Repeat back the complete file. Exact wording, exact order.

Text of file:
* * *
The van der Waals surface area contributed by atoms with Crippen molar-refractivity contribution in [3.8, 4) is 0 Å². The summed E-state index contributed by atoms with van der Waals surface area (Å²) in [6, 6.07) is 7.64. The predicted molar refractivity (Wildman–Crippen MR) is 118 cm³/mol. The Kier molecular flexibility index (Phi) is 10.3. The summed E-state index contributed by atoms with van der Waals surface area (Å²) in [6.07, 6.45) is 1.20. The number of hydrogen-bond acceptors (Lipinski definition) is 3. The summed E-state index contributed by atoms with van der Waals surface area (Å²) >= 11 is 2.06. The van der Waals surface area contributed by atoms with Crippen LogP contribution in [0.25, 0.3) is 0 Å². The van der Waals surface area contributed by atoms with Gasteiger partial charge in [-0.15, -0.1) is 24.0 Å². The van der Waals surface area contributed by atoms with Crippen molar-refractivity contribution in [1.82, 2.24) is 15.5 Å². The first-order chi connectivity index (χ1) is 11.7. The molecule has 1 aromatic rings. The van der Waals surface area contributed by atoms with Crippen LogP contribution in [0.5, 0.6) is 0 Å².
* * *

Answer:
The van der Waals surface area contributed by atoms with Crippen molar-refractivity contribution in [3.8, 4) is 0 Å². The summed E-state index contributed by atoms with van der Waals surface area (Å²) in [6, 6.07) is 7.64. The predicted molar refractivity (Wildman–Crippen MR) is 118 cm³/mol. The Kier molecular flexibility index (Phi) is 10.3. The summed E-state index contributed by atoms with van der Waals surface area (Å²) in [6.07, 6.45) is 1.20. The number of hydrogen-bond acceptors (Lipinski definition) is 3. The summed E-state index contributed by atoms with van der Waals surface area (Å²) >= 11 is 2.06. The van der Waals surface area contributed by atoms with Crippen LogP contribution in [0.25, 0.3) is 0 Å². The van der Waals surface area contributed by atoms with Gasteiger partial charge in [-0.15, -0.1) is 24.0 Å². The van der Waals surface area contributed by atoms with Crippen molar-refractivity contribution in [1.82, 2.24) is 15.5 Å². The first-order chi connectivity index (χ1) is 11.7. The molecule has 1 aromatic rings. The van der Waals surface area contributed by atoms with Crippen LogP contribution in [0.5, 0.6) is 0 Å².